A Historic Coronation: Fiery Filly Moira Sets Track Record In Queen’s Plate Victory

The Queen’s Plate is a race known for its great performances by fillies, and on Sunday at Woodbine, Moira put herself in the upper echelon of that list, winning the first leg of the Canadian Triple Crown in track-record time.

The filly entered Sunday’s race known as much for her temperamental paddock demeanor as her big victories, presenting two potential scenarios for the outcome of the Canadian classic: Either Moira is the freak athlete that won the Woodbine Oaks by 10 3/4 lengths, or her attitude would be her undoing, and the field would suddenly become wide open to a variety of able contenders.

That question was answered with authority when she hit the finish in 2:01.48, the fastest time for a 1 1/4 mile race since Woodbine first installed an all-weather surface on its main track in 2006.

Sunday’s weather report in Toronto threatened heavy storms aimed directly at post time for the Queen’s Plate for days in advance, and while the card had been spared through the main event, thunder could be heard in the distance as the field of 11 Canadian-breds crossed over from the barns to the paddock in the late afternoon.

In an attempt to keep the filly’s paddock stunts to a minimum, Moira did not join the rest of the field in the outdoor walking ring to meet her rider. Instead, Moira remained under the indoor enclosure, circling the stalls with a handler on each side and a pony horse guiding her up front.

As the crowd packed around the outdoor enclosure to catch a glimpse of the contenders, Moira was in relative solitude, save for her team of handlers and a smattering of onlookers in the know around the walking ring’s perimeter.

Compared to her exploits in the Woodbine Oaks, where she ended up losing both her hind shoes before the race and nearly dumped her rider into the hedges around the winner’s circle after it, Moira’s Queen’s Plate experience was relatively tame. She roused up a bit as her tongue was tied down, but she was reserved to a few tosses of the head when jockey Rafael Hernandez got the leg up. Hernandez worked hard to keep his mount calm as they circled the indoor paddock, patting the filly on the neck while her entourage remained stuck to her on all sides.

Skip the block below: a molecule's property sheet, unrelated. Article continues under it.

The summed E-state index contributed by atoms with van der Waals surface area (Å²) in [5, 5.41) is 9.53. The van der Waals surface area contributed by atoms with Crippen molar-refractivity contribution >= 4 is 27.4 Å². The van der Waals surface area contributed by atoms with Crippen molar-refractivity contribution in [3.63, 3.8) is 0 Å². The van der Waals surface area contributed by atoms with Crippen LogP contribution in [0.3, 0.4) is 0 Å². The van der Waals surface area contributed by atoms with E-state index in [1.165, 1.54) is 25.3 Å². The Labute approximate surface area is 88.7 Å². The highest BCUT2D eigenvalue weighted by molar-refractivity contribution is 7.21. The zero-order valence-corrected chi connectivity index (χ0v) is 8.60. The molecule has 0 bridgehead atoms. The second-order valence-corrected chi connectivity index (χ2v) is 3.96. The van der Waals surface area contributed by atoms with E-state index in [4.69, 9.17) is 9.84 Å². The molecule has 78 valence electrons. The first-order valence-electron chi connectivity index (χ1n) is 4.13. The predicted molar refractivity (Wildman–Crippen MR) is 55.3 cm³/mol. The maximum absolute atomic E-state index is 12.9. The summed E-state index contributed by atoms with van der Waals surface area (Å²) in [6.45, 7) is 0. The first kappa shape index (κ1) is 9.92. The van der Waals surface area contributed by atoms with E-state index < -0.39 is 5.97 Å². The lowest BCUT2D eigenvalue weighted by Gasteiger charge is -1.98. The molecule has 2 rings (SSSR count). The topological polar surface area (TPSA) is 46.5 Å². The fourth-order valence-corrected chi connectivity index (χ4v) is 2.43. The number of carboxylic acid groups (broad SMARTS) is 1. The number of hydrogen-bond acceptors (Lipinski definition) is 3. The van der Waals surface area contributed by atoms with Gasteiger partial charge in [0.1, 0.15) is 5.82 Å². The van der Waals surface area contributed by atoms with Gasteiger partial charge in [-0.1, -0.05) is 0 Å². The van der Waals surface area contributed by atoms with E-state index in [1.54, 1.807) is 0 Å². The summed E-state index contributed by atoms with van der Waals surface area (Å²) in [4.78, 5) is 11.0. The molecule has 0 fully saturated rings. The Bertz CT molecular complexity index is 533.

Trainer Kevin Attard knew the filly’s pre-race exuberance was perhaps her biggest opportunity to lose the race, and getting Moira out to the track was the first little victory that led to a bigger one to come.

“When I schooled her, she’s been great, but today, she was a little bit difficult,” the trainer said. “I think the crowd got her wound up. Even when we finally got [the tongue tie] on and she was walking out to the track, she was getting a little edgy because there were so many different people around. She knew it was a different day. The beauty of it is, considering everything that she does, she’s able to mentally stay focused, and know that she has a job to do. I think that’s what defines her as a good horse.”

Moira and Hernandez went through the post parade and behind the gate without incident. At the break, Hernandez took a slight hold of his mount, and focused on getting her settled in further inside from the eighth post.